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Blood in the water
Limp calf begins to surface
Calf rolls off mother's back
Mother and calf swimming
Motherhood in the whale world is more demanding than just delivering a 12 foot, 2000 pound baby
As New England Aquarium researcher Monica Zani flew low over the right whale, she saw big, bubbling pools of blood coming up alongside the thrashing fifty-foot endangered whale. She thought the worst fearing a massive injury from a vessel strike. Rolando Salmon, the pilot of the small spotting plane, quickly started circling the distressed whale so that the crew of four could make closer observations and take more photographs.
At second look, Monica questioned her initial assumption. The whale was rolled up on its side, yet there was no visible wound. The red-tinged water around the whale’s belly and tail flukes was breaking up quickly due to the turbulence of the white water created by the thrashing. Somehow, the whale’s movement seemed more rhythmic and purposeful than just a spasmodic reaction to great pain. Then the whale dropped below the water’s surface. Three and a half minutes had passed since Monica had first spotted the lone whale. Suddenly, the whale resurfaced without any thrashing. An object about one quarter the length of the adult appeared alongside it. There was no longer just one whale but two – a mother and her newly born calf!
The drama associated with invigorating new life was not yet over. The approximately twelve-foot, one ton calf was listless, and its tail flukes appeared to be curled under. The mother again dipped from the surface and when she reappeared the calf was draped limply over her back. The calf then rolled off its mother’s back and began to swim. Over the next fifteen minutes, the calf stayed within a half body’s length of its mother making frequent body contact and rolling. A few times, the pair surfaced with the calf positioned near its mother’s flippers, which is where nursing would take place. The water was too murky to observe any actual suckling, but the crew was encouraged. After twenty minutes, the plane needed to move on.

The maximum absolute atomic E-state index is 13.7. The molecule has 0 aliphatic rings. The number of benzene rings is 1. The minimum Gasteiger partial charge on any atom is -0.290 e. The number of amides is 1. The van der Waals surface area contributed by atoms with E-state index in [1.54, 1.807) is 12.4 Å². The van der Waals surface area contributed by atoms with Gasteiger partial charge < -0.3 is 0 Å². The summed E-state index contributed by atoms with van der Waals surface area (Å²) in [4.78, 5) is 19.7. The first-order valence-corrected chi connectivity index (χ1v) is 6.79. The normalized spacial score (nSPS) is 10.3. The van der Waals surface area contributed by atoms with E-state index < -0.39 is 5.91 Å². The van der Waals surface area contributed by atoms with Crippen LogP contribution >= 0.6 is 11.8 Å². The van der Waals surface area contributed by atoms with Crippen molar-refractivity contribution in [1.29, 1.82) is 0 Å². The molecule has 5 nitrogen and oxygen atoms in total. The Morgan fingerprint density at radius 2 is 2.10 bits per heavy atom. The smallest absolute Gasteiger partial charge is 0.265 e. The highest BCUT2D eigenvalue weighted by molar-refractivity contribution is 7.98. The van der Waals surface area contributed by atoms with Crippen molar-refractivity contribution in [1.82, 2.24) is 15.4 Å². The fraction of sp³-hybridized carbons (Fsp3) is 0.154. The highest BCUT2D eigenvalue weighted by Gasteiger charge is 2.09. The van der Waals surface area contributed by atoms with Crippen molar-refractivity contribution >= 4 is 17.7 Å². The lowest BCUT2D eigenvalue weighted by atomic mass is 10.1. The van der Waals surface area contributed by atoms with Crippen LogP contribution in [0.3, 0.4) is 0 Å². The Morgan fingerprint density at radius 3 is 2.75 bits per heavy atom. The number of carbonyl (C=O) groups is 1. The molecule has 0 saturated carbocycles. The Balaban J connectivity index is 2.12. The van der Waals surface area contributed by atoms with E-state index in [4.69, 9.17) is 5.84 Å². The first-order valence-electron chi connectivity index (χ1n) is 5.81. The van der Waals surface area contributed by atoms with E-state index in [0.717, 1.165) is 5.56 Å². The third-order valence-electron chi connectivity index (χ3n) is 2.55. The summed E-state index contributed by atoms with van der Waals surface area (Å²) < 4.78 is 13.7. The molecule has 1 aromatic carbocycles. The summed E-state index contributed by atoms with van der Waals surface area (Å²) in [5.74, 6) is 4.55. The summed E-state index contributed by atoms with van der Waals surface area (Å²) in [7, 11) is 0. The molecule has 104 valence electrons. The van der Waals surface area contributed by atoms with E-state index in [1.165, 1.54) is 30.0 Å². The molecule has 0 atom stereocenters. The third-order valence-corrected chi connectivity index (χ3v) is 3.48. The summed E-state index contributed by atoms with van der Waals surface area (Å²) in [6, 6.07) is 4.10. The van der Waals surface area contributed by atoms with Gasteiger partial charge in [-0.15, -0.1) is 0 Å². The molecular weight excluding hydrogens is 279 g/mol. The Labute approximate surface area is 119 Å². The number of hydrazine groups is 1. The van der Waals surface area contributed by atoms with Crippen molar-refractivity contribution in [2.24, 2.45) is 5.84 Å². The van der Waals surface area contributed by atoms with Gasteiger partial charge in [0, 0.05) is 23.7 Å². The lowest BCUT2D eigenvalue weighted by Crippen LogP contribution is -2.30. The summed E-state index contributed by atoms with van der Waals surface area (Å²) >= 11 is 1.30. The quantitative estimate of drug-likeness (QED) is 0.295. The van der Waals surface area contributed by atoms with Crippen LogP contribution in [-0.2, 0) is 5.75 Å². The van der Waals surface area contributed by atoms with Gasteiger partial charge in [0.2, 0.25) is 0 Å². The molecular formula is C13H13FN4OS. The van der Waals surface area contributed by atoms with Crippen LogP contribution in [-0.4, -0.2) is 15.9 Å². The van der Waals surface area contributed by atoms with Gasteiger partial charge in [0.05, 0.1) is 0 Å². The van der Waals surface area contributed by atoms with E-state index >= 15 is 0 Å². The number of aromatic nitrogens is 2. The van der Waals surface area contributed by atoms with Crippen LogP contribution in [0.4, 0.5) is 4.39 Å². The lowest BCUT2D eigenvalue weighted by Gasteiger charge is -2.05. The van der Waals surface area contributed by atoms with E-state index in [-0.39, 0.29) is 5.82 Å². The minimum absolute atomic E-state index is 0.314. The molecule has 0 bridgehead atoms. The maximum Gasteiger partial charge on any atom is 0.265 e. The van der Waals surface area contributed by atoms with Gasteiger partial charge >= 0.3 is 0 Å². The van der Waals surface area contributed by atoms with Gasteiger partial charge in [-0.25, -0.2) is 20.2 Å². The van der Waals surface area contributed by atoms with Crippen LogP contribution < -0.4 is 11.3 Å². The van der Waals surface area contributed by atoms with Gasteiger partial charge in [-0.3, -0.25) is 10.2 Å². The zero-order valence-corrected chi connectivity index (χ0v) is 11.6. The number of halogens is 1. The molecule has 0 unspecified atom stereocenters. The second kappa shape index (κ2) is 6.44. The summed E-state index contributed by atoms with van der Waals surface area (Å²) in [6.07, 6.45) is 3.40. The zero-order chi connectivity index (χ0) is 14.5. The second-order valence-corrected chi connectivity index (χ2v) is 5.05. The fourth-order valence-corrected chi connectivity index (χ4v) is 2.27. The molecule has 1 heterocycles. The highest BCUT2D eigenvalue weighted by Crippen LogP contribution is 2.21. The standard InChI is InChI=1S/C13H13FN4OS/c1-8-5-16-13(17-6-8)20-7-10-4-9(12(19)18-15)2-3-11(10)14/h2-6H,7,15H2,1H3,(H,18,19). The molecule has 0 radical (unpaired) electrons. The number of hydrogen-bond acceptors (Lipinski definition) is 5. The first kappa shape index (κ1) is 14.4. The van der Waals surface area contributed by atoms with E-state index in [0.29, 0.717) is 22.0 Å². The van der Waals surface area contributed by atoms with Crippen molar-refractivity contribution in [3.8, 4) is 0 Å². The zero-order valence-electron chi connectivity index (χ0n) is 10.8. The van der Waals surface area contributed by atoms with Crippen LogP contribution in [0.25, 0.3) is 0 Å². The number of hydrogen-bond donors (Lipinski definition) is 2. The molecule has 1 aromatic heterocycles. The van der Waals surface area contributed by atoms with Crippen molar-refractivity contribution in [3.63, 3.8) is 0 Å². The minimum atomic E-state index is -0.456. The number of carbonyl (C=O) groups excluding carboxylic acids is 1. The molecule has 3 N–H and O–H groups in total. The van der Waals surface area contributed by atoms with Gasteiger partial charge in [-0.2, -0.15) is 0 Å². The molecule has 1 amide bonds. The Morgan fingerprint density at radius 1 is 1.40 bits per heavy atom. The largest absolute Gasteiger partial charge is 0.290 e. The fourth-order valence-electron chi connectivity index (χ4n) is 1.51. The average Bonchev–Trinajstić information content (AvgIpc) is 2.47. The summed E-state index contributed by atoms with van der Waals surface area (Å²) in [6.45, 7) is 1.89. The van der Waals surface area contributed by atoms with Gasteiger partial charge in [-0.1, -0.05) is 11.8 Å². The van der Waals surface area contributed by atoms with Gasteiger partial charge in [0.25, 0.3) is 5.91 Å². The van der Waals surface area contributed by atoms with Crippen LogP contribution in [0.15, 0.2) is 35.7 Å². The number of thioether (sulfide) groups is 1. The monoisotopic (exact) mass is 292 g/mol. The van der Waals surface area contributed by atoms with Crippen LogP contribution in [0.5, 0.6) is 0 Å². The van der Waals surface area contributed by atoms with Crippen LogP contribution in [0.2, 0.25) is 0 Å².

Despite thousands of hours of flights to monitor right whales in their calving grounds off the coasts of Georgia and northern Florida, no human had ever seen the birth of a North Atlantic right whale, the most endangered large whale in the Atlantic. In a population of less than 400, every new right whale calf is a cause for celebration in the effort to battle their extinction. Beyond the trauma of giving birth, motherhood in the world of right whales is highly demanding and requires a maternal dedication that is awe-inspiring.
Here are a few of the facts:
1. Late each autumn, pregnant females swim over 1000 miles from New England waters to their calving grounds near the Florida/Georgia border. The maternal strategy to have newborn calves with little blubber enter the world in the much warmer waters to the south.
2. Right whale mothers essentially fast for four months while they are at the calving grounds and on the migration each way. Once out of New England waters, their preferred food of animal plankton is too low in density to make feeding worthwhile.
3. Calves are still hungry and must nurse on their near cottage cheese-like milk of their mothers to gain the hundreds of pounds that they gain weekly. Scientists postulate that over the course of the late pregnancy and a year of nursing, right whale mothers can lose 10 - 30% of their average 50 ton weight or anywhere from
10,000 to 30,000 pounds.
Later photo analysis by New England Aquarium researcher Heather Pettis revealed that the mother was called “Cat’s Paw”, a namesake for a small white scar that the whale has on its shoulder.
The photos were taken in the winter of 2005 and have just been published in the scientific journal Aquatic Mammals. The delay in the release to the mass media is an unfortunate necessity for scientists who must first publish in academic venues.